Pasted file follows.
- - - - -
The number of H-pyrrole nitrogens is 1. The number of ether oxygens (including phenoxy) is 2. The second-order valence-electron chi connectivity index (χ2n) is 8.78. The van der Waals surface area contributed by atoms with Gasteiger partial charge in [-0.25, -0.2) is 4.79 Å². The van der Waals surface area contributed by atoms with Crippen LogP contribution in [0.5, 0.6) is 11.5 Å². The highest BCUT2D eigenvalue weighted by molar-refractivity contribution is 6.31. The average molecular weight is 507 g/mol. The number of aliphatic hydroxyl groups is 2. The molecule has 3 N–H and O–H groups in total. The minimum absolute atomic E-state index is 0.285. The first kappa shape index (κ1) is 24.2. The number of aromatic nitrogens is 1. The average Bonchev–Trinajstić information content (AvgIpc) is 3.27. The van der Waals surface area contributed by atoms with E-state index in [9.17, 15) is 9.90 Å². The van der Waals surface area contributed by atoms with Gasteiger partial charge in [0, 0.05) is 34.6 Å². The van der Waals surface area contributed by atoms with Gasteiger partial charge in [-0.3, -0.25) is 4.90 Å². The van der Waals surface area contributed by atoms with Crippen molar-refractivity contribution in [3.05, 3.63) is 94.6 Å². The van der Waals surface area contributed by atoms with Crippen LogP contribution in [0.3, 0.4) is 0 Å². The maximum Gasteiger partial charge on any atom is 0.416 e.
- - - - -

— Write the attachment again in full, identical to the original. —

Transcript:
The number of H-pyrrole nitrogens is 1. The number of ether oxygens (including phenoxy) is 2. The second-order valence-electron chi connectivity index (χ2n) is 8.78. The van der Waals surface area contributed by atoms with Gasteiger partial charge in [-0.25, -0.2) is 4.79 Å². The van der Waals surface area contributed by atoms with Crippen LogP contribution in [0.5, 0.6) is 11.5 Å². The highest BCUT2D eigenvalue weighted by molar-refractivity contribution is 6.31. The average molecular weight is 507 g/mol. The number of aliphatic hydroxyl groups is 2. The molecule has 3 N–H and O–H groups in total. The minimum absolute atomic E-state index is 0.285. The first kappa shape index (κ1) is 24.2. The number of aromatic nitrogens is 1. The average Bonchev–Trinajstić information content (AvgIpc) is 3.27. The van der Waals surface area contributed by atoms with E-state index in [9.17, 15) is 9.90 Å². The van der Waals surface area contributed by atoms with Gasteiger partial charge in [0, 0.05) is 34.6 Å². The van der Waals surface area contributed by atoms with Gasteiger partial charge in [-0.3, -0.25) is 4.90 Å². The van der Waals surface area contributed by atoms with Crippen molar-refractivity contribution in [3.05, 3.63) is 94.6 Å². The van der Waals surface area contributed by atoms with Crippen LogP contribution in [0.3, 0.4) is 0 Å². The maximum Gasteiger partial charge on any atom is 0.416 e.